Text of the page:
Some of the time.
So, that's how you leave a fight in a fighter.
I suspect that leaving a fight is also a problem for the Navy. As a boy, I read a lot of books about flying fighters, but I also read a lot of books about Submarine warfare in the Pacific. The question was very relevant there also. It was comparatively easy to get into a firing position. However, once you'd announced your presence and intent to do battle by firing a torpedo, extracting yourself from the engagement seemed to take cunning, patience, deception and frequently a lot of luck.
I remember being on the Blue Ridge in a teleconferenced briefing between the 7th Fleet Commander and the USCINCPAC Commander during an exercise. At one point, USCINCPAC advised the Admiral to make sure he kept lots of "Sea Room". I didn't understand the term, but kind of understood the concept. I asked my Navy counterpart to explain it. Which he did. I'm sure the Navy readers can do a better job summarizing the concept, but basically it involves how fast ships move versus how fast threat weapons move. One should probably avoid getting into weapons range of the enemy.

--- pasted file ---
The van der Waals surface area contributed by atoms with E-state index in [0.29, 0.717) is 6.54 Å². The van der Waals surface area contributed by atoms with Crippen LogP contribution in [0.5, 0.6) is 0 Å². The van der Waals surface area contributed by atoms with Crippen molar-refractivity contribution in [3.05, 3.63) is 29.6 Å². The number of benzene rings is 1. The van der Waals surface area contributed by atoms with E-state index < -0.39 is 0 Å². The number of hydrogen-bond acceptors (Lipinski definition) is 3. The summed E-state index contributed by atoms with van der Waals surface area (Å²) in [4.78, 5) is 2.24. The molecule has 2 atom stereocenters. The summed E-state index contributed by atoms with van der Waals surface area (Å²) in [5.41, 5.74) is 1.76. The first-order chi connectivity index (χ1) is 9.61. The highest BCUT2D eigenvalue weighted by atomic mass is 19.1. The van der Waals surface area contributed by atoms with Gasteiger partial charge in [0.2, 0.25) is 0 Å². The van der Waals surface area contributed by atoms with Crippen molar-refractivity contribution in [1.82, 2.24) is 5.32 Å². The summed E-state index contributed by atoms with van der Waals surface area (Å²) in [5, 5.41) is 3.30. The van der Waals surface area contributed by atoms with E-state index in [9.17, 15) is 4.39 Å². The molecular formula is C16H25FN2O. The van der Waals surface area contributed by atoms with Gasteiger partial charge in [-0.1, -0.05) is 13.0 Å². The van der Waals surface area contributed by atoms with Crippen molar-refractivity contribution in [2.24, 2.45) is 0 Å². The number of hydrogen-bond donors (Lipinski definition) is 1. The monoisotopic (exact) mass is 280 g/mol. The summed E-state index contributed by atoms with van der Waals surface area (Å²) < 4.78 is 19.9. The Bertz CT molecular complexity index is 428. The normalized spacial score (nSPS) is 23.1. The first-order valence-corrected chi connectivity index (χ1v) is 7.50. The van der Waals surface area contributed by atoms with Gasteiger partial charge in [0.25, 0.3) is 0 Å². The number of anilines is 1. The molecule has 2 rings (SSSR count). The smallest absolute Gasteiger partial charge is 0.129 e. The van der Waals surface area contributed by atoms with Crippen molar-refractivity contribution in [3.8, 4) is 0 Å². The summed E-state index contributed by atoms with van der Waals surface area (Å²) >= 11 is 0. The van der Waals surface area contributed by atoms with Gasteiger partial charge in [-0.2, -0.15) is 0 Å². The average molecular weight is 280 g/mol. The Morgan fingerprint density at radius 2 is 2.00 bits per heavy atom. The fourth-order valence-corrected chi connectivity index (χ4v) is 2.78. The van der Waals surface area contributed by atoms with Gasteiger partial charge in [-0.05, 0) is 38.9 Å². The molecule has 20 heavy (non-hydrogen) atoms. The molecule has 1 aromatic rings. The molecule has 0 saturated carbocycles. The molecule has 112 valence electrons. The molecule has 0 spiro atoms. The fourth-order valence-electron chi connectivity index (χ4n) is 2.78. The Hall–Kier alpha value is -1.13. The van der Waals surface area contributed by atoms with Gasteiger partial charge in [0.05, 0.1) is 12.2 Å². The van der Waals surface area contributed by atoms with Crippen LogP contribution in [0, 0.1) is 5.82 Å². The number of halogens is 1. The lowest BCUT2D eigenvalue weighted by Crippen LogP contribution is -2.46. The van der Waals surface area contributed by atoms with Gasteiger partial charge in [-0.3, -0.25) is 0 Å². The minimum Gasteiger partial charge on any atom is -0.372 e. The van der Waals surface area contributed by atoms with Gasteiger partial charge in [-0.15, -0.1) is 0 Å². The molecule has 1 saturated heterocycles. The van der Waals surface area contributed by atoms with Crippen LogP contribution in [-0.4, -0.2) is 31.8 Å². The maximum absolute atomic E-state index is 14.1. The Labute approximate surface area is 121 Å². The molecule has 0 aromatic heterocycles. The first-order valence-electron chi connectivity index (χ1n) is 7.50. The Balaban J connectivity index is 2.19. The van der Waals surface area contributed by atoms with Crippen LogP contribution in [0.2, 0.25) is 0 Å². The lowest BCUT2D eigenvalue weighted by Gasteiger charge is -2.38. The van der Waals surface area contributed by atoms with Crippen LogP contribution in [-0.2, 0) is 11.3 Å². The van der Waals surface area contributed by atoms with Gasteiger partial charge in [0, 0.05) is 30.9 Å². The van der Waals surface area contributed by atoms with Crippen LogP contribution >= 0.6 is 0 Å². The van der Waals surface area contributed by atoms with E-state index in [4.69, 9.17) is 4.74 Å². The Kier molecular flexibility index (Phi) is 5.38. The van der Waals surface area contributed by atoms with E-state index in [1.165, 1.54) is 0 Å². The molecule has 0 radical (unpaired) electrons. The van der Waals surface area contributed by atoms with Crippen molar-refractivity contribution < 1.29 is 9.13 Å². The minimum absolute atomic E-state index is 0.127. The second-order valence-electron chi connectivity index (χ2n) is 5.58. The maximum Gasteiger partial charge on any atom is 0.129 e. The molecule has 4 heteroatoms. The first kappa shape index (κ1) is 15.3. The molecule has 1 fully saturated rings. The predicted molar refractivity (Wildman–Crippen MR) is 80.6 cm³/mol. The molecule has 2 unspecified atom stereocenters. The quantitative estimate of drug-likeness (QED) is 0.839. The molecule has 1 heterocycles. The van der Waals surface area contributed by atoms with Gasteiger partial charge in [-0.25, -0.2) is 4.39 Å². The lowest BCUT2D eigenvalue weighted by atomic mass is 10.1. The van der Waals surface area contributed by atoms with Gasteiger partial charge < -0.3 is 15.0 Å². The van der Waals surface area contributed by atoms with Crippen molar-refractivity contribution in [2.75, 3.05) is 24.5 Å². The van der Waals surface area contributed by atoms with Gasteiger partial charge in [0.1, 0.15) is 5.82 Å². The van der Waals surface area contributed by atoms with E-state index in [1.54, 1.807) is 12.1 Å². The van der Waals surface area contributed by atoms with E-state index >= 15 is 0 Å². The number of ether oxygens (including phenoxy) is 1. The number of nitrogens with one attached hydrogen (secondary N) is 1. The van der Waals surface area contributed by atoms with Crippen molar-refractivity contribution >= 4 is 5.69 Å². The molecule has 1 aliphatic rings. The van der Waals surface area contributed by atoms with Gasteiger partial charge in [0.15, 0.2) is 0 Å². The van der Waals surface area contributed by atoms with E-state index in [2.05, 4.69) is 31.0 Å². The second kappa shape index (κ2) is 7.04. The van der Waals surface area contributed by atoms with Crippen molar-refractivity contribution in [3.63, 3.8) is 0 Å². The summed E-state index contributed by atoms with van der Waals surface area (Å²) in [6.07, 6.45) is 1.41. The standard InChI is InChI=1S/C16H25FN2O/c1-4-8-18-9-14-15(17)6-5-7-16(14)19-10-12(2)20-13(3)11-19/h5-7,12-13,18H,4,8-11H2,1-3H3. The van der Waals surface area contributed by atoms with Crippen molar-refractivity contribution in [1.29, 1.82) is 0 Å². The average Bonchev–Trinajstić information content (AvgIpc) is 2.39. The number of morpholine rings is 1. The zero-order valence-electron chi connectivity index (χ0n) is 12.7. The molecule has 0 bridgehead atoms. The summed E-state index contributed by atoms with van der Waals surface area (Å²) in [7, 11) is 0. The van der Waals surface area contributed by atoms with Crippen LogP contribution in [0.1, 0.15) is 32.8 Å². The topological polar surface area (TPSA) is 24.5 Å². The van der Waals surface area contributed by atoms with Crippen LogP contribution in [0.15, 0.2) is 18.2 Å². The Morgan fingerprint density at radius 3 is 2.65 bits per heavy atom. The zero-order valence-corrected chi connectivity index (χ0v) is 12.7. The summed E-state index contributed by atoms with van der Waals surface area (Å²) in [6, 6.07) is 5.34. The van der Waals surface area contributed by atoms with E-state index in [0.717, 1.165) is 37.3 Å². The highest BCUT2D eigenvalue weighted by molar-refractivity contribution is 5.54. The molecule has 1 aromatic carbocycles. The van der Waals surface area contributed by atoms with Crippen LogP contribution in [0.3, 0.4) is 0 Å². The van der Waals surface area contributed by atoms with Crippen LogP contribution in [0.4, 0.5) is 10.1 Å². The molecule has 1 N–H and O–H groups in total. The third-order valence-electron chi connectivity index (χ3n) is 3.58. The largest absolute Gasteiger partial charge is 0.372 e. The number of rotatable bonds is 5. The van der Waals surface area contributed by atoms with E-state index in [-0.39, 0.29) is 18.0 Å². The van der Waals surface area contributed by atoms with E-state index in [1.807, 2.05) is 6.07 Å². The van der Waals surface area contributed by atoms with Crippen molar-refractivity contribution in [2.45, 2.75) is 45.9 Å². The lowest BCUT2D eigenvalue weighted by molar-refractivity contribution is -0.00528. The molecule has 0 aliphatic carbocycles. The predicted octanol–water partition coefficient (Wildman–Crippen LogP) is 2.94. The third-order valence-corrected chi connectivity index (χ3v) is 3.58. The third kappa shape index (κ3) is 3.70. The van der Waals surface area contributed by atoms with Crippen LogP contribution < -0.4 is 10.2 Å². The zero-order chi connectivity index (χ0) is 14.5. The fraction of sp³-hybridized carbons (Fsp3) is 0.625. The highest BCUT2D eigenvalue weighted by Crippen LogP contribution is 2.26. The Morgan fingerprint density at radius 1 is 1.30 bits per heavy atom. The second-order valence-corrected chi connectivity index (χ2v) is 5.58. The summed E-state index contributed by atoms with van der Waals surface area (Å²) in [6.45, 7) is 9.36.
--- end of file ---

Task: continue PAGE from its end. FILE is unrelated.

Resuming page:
I never had the opportunity to get around to pondering this question from the point of view of land forces. I don't remember even discussing the issue at the Army's Command and General Staff College or School for Advanced Military Studies. It's entirely likely it was discussed and I missed it, because I didn't really understand the problem from the Army's perspective. Time to get out of weapons parameters in my world was measured in mere minutes, if not seconds. To a grunt walking on the ground, getting out of weapons parameters could be days if not weeks.
I started thinking about this while visiting Te Papa on our New Zealand trip. The museum had an outstanding exhibit on the ANZAC participation in the invasion of Turkey at Gallipoli during WWI. (Actually, outstanding is a bit of an understatement, mere words do not describe the exhibit. Go and Visit it, you've still got a couple of years. Go!)